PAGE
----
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Time to address law firm pitfalls
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Time to address law firm pitfalls

The challenging economy might be the catalyst needed for the legal profession to address its fundamental management pitfalls, according to Swaab Attorney's CEO, Bronwyn Pott. A former accountant…

The challenging economy might be the catalyst needed for the legal profession to address its fundamental management pitfalls, according to Swaab Attorney's CEO, Bronwyn Pott.

A former accountant and current president of the Australian Legal Practice Management Association (ALPMA), Pott believes management issues have posed a significant challenge to the legal profession for some time now, and that the current economic conditions might provide the wake up call for law firms to actually do something about it.

"Clients were already complaining about the poor value of some of our services, there was already pressure on structures about how sustainable they were long term for the new generation... but all that was masked by the fact it was a seller's market," said Pott.

"Now we have this sudden swing from a seller's market to a buyer's market."

Speaking to Lawyers Weekly before the opening of ALPMA's National Summit on the Gold Coast law week, Pott said from a staff retention and employment point of view the current economic conditions provide some welcome relief from the talent shortage that had previously challenged the legal profession.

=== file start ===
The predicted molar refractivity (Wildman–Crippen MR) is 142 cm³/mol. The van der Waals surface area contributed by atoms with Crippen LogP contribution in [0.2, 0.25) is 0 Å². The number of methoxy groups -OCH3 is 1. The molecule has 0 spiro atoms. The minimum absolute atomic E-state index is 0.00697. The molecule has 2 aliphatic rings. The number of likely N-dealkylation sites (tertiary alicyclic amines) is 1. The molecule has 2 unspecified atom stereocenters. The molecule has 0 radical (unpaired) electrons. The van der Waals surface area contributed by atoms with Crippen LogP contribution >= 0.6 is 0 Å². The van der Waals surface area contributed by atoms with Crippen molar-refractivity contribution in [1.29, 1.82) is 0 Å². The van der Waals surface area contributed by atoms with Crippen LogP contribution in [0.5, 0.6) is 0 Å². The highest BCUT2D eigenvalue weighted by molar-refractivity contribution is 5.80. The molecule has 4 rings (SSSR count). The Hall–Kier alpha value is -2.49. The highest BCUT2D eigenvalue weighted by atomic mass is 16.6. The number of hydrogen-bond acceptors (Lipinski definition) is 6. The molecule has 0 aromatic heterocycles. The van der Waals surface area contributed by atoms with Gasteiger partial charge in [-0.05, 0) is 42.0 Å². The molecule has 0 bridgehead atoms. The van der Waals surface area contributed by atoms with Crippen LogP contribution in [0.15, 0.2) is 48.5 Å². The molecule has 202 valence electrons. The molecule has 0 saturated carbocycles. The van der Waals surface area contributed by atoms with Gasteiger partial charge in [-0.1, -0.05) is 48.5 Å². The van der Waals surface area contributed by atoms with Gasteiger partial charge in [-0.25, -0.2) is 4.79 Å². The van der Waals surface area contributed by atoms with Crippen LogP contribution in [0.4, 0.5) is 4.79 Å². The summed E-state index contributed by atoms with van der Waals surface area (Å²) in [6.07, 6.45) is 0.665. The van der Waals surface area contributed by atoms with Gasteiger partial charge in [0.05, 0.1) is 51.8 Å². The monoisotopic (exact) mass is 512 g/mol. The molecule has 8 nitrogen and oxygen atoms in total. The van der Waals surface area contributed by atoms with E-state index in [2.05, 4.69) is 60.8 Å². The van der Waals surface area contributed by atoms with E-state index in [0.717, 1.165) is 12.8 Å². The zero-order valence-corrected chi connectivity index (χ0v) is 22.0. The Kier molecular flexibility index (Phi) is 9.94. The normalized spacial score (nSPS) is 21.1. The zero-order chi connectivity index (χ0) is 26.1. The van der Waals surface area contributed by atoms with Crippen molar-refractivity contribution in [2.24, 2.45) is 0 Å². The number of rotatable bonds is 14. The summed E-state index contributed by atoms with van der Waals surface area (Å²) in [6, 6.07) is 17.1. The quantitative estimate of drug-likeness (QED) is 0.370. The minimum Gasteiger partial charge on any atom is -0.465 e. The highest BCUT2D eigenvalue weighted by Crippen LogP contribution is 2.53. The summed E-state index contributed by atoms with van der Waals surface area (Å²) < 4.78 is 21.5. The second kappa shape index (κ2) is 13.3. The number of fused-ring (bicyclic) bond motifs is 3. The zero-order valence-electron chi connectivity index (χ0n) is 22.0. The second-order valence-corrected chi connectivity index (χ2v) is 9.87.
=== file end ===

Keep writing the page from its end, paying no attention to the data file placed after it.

However, she said the downside is that clients are exercising more power to be selective about their legal services spend, and are even starting to dictate price.

"We've had to look at where we really add value, that I think is the biggest change that will run across the profession - that, and how firms are structured," she said.

Pott added that good law firms are realising they need to pull in non-lawyer specialists in areas such as IT, HR, finance, business development and general management in order to better manage their businesses.

"I think it's more a function of the fact that they are really significant businesses now, if you're turning over such large figures every year, you don't want to be managing it by sitting around having a coffee," she said.

For a full report, see Friday's edition of Lawyers Weekly

-Angela Priestley

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